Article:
Baseball spring training is drawing thousands of people this week to Florida for Grapefruit League games and to Arizona for Cactus League games.
Let this fact sink in: It really started in Hot Springs.
Finally, the folks in the Spa City are capitalizing on that heritage with what’s being called the Historical Baseball Trail.
“What began as our curiosity about why there are so many photos of Babe Ruth at various locations in Hot Springs wound up unearthing a treasure trove of historic associations between the world’s most famous baseball players and Hot Springs,” says Steve Arrison, the always innovative head of the Hot Springs Convention and Visitors Bureau. “Things really got rolling in the spring of 2011 when we were able to document that Ruth hit the first 500-foot-plus home run while playing spring baseball at Whittington Park.
“Bill Jenkinson, one of the preeminent baseball historians in the world, came to Hot Springs and helped us authenticate Babe’s legendary 573-foot shot that zoomed over Whittington Park’s fence, across Whittington Avenue and into the Arkansas Alligator farm.”
I can just picture the alligators inspecting that baseball.
My friend Mike Dugan of Hot Springs — who hails from an old Garland County family with a rich Irish-American history of operating taverns and other establishments — has studied the city’s baseball heritage for years. He has been joined by Mark Blaeuer of Hot Springs, Don Duren of Texas (who has written well-researched books on Hot Springs baseball), Tim Reid of Florida and others in unearthing that history.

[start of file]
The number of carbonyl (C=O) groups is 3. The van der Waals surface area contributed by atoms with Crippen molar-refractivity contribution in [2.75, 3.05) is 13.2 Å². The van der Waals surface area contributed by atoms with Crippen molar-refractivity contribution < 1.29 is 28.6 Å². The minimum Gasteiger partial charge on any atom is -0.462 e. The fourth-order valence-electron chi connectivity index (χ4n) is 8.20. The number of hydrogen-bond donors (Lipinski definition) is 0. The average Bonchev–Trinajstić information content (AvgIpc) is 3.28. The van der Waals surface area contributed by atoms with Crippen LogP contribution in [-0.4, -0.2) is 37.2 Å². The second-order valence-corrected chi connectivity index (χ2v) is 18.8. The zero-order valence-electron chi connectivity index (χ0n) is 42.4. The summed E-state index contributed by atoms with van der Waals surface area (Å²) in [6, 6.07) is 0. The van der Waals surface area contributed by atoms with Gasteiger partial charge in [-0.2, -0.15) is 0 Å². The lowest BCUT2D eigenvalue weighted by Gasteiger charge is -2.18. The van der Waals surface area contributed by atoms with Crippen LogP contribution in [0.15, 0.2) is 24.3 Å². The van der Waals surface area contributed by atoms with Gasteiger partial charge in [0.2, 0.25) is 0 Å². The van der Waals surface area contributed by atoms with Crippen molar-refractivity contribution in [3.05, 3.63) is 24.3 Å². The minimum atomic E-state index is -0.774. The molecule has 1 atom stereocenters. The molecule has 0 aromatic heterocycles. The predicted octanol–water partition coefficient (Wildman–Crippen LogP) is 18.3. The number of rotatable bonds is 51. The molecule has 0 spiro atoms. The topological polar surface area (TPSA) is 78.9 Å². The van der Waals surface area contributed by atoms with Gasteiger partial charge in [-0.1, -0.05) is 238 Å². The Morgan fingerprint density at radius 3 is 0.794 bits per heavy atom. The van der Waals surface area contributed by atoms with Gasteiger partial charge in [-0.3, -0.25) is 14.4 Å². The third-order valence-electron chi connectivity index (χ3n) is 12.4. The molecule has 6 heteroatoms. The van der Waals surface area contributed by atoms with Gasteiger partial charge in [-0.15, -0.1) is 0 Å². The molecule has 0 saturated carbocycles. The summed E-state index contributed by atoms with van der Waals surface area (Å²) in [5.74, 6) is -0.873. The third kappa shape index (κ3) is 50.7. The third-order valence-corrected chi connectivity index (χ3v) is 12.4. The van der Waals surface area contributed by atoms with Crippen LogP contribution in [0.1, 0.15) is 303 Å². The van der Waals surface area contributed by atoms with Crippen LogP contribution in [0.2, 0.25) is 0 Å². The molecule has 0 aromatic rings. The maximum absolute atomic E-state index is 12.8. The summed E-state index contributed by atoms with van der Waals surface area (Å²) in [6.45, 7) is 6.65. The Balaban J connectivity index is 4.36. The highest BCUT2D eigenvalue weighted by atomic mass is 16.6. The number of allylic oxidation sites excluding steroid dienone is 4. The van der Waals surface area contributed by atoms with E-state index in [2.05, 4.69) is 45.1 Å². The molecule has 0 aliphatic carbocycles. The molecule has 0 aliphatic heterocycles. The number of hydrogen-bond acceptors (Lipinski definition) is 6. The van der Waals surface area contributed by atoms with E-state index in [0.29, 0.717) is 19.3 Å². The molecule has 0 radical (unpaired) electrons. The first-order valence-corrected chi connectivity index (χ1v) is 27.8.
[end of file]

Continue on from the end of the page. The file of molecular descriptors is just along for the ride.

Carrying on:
A.G. Spalding and Cap Anson brought the Chicago White Stockings (they eventually became the Cubs) to Hot Springs to train in 1886. The team used a field on Ouachita Avenue behind the current site of the Garland County Courthouse.
On March 28, 1887, Anson hit three home runs against a team from Des Moines.
The baseball historians were able to document more than 300 players, managers, owners and baseball writers who spent time in the city.
“We need to let Americans know about the people, places and events that made Hot Springs a key element in the growth of the nation’s pastime,” Arrison says. “What we decided to do was gather as many names as could be historically authenticated and try to locate the places where these legends played or relaxed in Hot Springs.”
The best spot to start down the trail is the Hill Wheatley Plaza downtown. Plaques will be placed across the city. There also will be a digital tour allowing people to use their smartphones for additional information.
Arrison believes that 134 of the 295 members of the Baseball Hall of Fame spent time in Hot Springs.
As far back as 1993, Little Rock native Jay Jennings was chronicling the history of baseball there. He wrote an article for Sports Illustrated titled “When Baseball Sprang for Hot Springs.”
“Hot Springs has drawn media attention as the boyhood home of President Bill Clinton, but few people know that it also played a crucial role in the early years of baseball,” Jennings wrote. “It was the place where spring training came of age. From 1886 to the 1920s, Hot Springs was baseball’s most popular preseason training spot.
“Though National Association teams began traveling south as early as 1869 when the New York Mutuals visited New Orleans to play exhibition games, manager Cap Anson is widely credited with creating the first organized spring training camp, for his 1886 Chicago White Stockings, in Hot Springs.
“By 1890 players for Pittsburgh, Brooklyn, Cleveland and other teams were in Hot Springs in such numbers that The Sporting News called it ‘the Mecca of professional baseball players.’ Anson, Home Run Baker, Ty Cobb, Rogers Horsby, Walter Johnson, Babe Ruth, Honus Wagner, Dizzy Dean and Cy Young all worked out there.”
Jennings, who is living back in Arkansas these days while turning out quality books and articles, helped educate a national audience on the prominence of Hot Springs in the late 1800s and early 1900s.